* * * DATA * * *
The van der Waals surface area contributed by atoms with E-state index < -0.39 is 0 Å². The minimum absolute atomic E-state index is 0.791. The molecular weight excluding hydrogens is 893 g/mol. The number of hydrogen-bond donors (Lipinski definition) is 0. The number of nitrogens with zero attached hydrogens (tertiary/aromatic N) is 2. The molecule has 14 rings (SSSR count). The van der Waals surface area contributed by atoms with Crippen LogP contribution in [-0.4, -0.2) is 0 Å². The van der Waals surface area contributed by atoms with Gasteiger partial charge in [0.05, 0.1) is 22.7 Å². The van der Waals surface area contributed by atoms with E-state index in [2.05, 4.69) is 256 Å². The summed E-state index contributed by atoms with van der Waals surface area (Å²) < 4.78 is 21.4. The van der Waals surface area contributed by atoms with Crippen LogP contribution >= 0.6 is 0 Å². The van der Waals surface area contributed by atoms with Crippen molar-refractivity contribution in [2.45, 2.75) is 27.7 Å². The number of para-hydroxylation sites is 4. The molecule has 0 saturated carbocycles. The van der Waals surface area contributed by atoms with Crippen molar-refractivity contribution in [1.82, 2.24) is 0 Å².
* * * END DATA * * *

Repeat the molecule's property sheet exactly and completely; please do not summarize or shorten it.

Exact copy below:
The van der Waals surface area contributed by atoms with E-state index < -0.39 is 0 Å². The minimum absolute atomic E-state index is 0.791. The molecular weight excluding hydrogens is 893 g/mol. The number of hydrogen-bond donors (Lipinski definition) is 0. The number of nitrogens with zero attached hydrogens (tertiary/aromatic N) is 2. The molecule has 14 rings (SSSR count). The van der Waals surface area contributed by atoms with Crippen LogP contribution in [-0.4, -0.2) is 0 Å². The van der Waals surface area contributed by atoms with Gasteiger partial charge in [0.05, 0.1) is 22.7 Å². The van der Waals surface area contributed by atoms with E-state index in [2.05, 4.69) is 256 Å². The summed E-state index contributed by atoms with van der Waals surface area (Å²) < 4.78 is 21.4. The van der Waals surface area contributed by atoms with Crippen LogP contribution >= 0.6 is 0 Å². The van der Waals surface area contributed by atoms with Crippen molar-refractivity contribution in [2.45, 2.75) is 27.7 Å². The number of para-hydroxylation sites is 4. The molecule has 0 saturated carbocycles. The van der Waals surface area contributed by atoms with Crippen molar-refractivity contribution in [1.82, 2.24) is 0 Å².